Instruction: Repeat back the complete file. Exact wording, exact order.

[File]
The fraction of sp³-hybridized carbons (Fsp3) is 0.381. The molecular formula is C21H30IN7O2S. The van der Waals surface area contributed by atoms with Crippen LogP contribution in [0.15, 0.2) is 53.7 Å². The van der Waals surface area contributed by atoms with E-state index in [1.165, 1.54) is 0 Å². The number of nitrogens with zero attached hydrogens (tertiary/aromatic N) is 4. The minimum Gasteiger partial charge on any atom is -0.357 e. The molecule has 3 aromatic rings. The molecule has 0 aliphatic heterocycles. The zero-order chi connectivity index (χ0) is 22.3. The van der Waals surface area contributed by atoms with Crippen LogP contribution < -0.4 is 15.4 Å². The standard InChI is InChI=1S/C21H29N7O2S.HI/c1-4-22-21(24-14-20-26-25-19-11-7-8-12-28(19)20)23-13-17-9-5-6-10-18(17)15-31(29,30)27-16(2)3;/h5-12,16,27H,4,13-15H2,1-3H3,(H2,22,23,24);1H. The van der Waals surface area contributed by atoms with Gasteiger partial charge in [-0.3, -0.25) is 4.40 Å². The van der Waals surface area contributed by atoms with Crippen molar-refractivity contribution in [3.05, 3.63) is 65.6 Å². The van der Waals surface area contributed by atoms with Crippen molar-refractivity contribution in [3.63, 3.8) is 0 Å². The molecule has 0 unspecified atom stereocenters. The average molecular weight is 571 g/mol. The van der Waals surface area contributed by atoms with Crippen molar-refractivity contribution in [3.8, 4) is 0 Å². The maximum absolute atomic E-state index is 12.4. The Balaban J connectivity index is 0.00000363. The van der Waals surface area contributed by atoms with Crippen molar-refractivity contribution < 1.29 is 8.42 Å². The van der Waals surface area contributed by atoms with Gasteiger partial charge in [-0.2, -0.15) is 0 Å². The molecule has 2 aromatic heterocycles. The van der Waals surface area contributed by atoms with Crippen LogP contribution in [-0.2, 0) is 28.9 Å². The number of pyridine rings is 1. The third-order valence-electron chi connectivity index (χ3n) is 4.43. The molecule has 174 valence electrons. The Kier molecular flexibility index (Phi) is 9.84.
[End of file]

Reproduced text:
The fraction of sp³-hybridized carbons (Fsp3) is 0.381. The molecular formula is C21H30IN7O2S. The van der Waals surface area contributed by atoms with Crippen LogP contribution in [0.15, 0.2) is 53.7 Å². The van der Waals surface area contributed by atoms with E-state index in [1.165, 1.54) is 0 Å². The number of nitrogens with zero attached hydrogens (tertiary/aromatic N) is 4. The minimum Gasteiger partial charge on any atom is -0.357 e. The molecule has 3 aromatic rings. The molecule has 0 aliphatic heterocycles. The zero-order chi connectivity index (χ0) is 22.3. The van der Waals surface area contributed by atoms with Crippen LogP contribution < -0.4 is 15.4 Å². The standard InChI is InChI=1S/C21H29N7O2S.HI/c1-4-22-21(24-14-20-26-25-19-11-7-8-12-28(19)20)23-13-17-9-5-6-10-18(17)15-31(29,30)27-16(2)3;/h5-12,16,27H,4,13-15H2,1-3H3,(H2,22,23,24);1H. The van der Waals surface area contributed by atoms with Gasteiger partial charge in [-0.3, -0.25) is 4.40 Å². The van der Waals surface area contributed by atoms with Crippen molar-refractivity contribution in [3.05, 3.63) is 65.6 Å². The van der Waals surface area contributed by atoms with Crippen molar-refractivity contribution in [3.63, 3.8) is 0 Å². The molecule has 0 unspecified atom stereocenters. The average molecular weight is 571 g/mol. The van der Waals surface area contributed by atoms with Crippen molar-refractivity contribution in [3.8, 4) is 0 Å². The maximum absolute atomic E-state index is 12.4. The Balaban J connectivity index is 0.00000363. The van der Waals surface area contributed by atoms with Crippen molar-refractivity contribution < 1.29 is 8.42 Å². The van der Waals surface area contributed by atoms with Gasteiger partial charge in [-0.2, -0.15) is 0 Å². The molecule has 2 aromatic heterocycles. The van der Waals surface area contributed by atoms with Crippen LogP contribution in [-0.2, 0) is 28.9 Å². The number of pyridine rings is 1. The third-order valence-electron chi connectivity index (χ3n) is 4.43. The molecule has 174 valence electrons. The Kier molecular flexibility index (Phi) is 9.84.